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Lehigh University logo

Susan Perry

Position: Professor of Practice and Faculty Graduate Coordinator

Address: Iacocca Hall
111 Research Drive
Bethlehem, PA 18015
(610) 758-4330


Areas of Research

  • Life Sciences and Bioengineering
  • Bioengineering
  • Neuronal Cell Biology
  • Cell and Tissue Engineering
  • Biomechanics
  • Biomaterials

Profile

Susan Perry's research interests cover directed cell migration for application with BioMEMs devices, and cell differentiation and bioactive scaffolds.

Development of neuronal circuitry, sensory systems, learning and memory involve the interaction of complex networks of neurons and supporting cells, and Perry seeks a better understanding of the cellular processes underlying neuronal differentiation and development. One approach to investigating neuronal activity is to grow defined arrays of neurons on a substrate containing built-in electrodes capable of sensing the electrical signals generated by individual neurons. These multielectrode arrays (MEA) are also capable of providing electrical stimulation in a regulated manner followed by recording of the resulting electrical activity. Perry works with collaborators to develop a novel MEA that utilizes electrical, chemical and mechanical methods to recruit and confine neurons to specific, electrode-containing locations. Isolating individual neurons at specific locations within a predefined substrate that contains special channels for neurites will subsequently allow for predictable neurite outgrowth and ultimately the formation of a patterned neuronal network.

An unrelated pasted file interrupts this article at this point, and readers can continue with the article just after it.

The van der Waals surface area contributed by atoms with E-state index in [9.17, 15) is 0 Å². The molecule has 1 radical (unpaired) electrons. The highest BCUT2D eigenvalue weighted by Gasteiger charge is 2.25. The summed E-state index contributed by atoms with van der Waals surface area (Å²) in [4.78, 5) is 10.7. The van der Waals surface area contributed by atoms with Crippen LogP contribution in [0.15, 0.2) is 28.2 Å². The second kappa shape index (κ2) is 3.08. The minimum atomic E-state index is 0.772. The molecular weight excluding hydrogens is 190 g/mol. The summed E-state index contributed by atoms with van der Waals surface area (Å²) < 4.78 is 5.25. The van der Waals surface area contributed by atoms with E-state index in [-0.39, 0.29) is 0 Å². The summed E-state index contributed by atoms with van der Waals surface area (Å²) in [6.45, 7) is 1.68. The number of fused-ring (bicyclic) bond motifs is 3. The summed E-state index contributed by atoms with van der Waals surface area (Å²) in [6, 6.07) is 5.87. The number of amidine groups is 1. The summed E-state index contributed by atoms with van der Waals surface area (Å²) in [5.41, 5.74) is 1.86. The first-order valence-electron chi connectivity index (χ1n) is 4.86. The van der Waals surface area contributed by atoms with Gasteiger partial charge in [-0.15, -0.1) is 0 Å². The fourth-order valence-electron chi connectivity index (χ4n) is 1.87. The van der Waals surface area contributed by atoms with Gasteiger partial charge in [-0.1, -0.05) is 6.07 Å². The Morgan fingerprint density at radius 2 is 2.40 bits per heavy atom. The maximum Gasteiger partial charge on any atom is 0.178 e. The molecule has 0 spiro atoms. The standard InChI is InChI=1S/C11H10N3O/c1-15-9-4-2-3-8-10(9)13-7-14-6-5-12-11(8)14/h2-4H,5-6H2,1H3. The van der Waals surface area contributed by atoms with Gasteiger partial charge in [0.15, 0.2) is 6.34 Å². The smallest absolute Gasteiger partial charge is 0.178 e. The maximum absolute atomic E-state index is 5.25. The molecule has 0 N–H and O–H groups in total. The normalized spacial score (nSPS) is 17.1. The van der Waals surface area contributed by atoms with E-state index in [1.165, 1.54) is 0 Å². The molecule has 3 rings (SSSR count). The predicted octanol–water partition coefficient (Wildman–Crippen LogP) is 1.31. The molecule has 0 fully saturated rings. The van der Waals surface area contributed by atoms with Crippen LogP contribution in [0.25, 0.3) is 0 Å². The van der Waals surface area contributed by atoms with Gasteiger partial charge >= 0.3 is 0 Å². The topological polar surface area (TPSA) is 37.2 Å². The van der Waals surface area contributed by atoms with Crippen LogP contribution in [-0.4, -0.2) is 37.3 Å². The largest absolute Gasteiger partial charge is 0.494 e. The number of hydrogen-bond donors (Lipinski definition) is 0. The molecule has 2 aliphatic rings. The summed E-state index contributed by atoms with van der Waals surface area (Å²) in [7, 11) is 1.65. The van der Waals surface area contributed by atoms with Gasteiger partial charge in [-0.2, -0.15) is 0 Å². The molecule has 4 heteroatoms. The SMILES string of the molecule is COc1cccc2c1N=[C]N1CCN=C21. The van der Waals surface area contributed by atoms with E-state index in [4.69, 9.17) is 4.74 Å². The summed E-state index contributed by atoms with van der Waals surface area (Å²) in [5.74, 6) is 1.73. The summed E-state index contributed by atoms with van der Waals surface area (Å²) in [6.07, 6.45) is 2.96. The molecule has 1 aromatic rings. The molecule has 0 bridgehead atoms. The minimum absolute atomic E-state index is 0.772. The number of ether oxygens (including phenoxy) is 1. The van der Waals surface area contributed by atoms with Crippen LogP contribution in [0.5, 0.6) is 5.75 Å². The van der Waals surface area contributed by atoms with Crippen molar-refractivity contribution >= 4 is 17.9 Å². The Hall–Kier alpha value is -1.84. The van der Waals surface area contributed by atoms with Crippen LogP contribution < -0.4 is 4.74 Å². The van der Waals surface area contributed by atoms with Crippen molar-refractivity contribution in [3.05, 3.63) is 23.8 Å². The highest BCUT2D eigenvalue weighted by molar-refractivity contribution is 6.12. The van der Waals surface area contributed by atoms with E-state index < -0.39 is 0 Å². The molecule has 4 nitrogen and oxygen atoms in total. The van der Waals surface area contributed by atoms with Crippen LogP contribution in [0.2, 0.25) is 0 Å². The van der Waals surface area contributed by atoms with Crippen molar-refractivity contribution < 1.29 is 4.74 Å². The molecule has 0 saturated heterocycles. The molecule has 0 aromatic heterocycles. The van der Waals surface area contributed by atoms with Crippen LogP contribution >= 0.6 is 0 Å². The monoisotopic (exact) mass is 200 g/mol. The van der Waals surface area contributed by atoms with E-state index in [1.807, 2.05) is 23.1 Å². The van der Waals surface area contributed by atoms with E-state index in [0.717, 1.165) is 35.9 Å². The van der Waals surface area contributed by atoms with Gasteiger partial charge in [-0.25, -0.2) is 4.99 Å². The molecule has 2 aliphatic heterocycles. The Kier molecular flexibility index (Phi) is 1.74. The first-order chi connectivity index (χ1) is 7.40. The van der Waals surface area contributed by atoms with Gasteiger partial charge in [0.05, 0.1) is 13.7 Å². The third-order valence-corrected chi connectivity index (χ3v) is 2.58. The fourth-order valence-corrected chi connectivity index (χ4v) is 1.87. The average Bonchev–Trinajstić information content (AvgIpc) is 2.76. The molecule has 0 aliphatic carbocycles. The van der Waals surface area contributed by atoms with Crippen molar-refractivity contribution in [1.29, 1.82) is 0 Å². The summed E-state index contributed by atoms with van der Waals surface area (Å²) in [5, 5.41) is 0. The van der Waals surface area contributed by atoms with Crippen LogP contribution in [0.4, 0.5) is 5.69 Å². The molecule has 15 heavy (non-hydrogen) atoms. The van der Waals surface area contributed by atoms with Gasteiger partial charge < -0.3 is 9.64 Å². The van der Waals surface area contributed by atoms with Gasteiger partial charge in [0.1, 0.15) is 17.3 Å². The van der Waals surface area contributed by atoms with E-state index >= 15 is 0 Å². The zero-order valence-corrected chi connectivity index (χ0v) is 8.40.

Perry also explores how biocompatible scaffolds may aid in the regeneration of lost or damaged tissue. For a tissue engineering scaffold to succeed, several critical factors are required, including material biocompatibility, cell adhesion and ingrowth, and in many cases, differentiation of the exogenous cells, into mature cells, capable of restoring function. Yet, the signals necessary to trigger the differentiation of different cell types in bioactive scaffolds, is not completely understood. She is interested in understanding the mechanisms (mechanical, electrical and chemical) directing the development and differentiation of a number of different cell types, including the differentiation of pre-osteoblasts into fully mature, bone matrix-producing cells, and pluripotent stem cells into mature neurons, adipocytes and osteoblasts.

Education

  • Ph.D., Biological Chemistry, Pennsylvania State University at the M.S Hershey College of Medicine
  • B.A., Dual Degree: Biology, Chemistry, Hartwick College
  • Postdoctoral position in Developmental Neuro Cell Biology, National Institutes of Health